- TOP PLAYERSOffensePABLO S. TORRE | August 20, 2012
- TAMPA BAY buccaneersENEMY lines WHAT A RIVAL COACH SAYSJune 28, 2012
- Faces in the CrowdJune 11, 2001
THIS SPRING, AT A SECRET LOCATION NEAR GEORGIA TECH'S ATLANTA CAMPUS, A GROUP OF ELITE NFL WIDEOUTS GATHERED FOR A RECEIVING MINICAMP OF SORTS. THERE, THIS JUSTICE LEAGUE OF LEAPERS and catchers—the Lions' Calvin Johnson, the Broncos' Demaryius Thomas and Andre Caldwell, and the Bengals' A.J. Green—worked out, practiced routes and exchanged tips about their craft. As the youngest and least experienced of the group, it's understandable that the 24-year-old Green absorbed the most from the session.
"We worked a lot on cutting [during routes], being able to get in and out of breaks faster, cone drills—stuff like that," says Green. "There were a lot of ... little technical things, like making sure your feet are underneath you [when you make your breaks]. Not letting your legs get sloppy."
That's not to imply that Green needed the most improvement of the bunch. Last year he caught 97 balls (on 164 targets) for 1,350 yards and 11 touchdowns, making him one of only two receivers (alongside Chicago's Brandon Marshall) to rank among the top 10 in each statistic. It's worth noting that those numbers came after a very positive 2011 rookie season that earned Green top target status among opposing defensive coordinators in '12.
"As a rookie I still hadn't proved myself, so defenses were playing me one-on-one," Green recalls of those slightly easier days. But "last year, defenses tried to take me away from the game, rolling safeties over to me."
As a remedy, Green says that he tried to work different spots on the field, preventing defenses from keying on him in any one area. "Now we're going to have to [build on] last year and get me involved when opponents roll coverage to my side—move me inside or outside. I'd like to work inside, in the slot, more. Year three is all about freedom."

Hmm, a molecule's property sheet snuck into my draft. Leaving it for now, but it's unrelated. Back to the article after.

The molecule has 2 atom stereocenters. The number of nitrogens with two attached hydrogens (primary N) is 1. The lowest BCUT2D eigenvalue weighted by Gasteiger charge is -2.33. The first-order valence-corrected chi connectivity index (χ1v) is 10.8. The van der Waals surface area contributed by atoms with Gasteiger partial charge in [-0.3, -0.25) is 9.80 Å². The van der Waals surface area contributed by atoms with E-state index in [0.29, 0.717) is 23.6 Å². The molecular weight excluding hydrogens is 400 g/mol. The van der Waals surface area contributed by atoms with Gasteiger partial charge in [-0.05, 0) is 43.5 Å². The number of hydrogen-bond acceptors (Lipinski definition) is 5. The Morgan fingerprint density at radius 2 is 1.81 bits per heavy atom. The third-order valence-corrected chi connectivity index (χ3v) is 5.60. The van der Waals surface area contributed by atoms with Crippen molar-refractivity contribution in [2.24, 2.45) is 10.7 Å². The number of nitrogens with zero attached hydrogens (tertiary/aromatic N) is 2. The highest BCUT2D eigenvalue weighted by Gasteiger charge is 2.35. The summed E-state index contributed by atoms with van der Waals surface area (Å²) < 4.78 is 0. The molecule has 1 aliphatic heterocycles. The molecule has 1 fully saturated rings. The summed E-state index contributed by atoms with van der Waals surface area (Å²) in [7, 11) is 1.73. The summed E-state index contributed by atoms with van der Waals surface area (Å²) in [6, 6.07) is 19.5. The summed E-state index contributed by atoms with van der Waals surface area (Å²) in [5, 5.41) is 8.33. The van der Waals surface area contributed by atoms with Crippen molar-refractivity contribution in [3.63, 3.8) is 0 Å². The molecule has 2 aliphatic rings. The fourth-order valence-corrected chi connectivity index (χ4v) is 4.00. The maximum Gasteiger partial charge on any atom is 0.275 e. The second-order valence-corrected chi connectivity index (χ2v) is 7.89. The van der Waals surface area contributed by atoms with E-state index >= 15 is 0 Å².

That adventurous spirit should be welcome news to Bengals quarterback Andy Dalton, as well as to fantasy owners—although it does carry with it the danger of injury from big-hit-hunting linebackers. It's a risk, admits Green, "but it's still football. If you want to be that great receiver, you've got to be able to do everything."
Above all, that means stretching the field for a Bengals offense that produced a middling 237.9 receiving yards per game last season, good for just 17th in the league. Proof that Green has room to grow in contributing to that total: He averaged just 13.9 yards per catch in 2012, 36th in the league, behind the likes of such C-listers as Leonard Hankerson, Jeremy Kerley and Rod Streater.
But Green and Dalton, who hooked up for only 15 completions of more than 20 yards last year, know that it's a priority to connect more often on deep throws, and they've spent the off-season addressing it. "It's all about chemistry, all about timing," says Green. "That's one thing Andy and I are going to be working on."
In two seasons together, the duo has developed a comfort in communicating, one that allows Green to suggest openings worth exploiting and Dalton to call the routes that will be run. Given his commitment to improving his game, Green could be just the guy to take you deep, deep into the playoffs.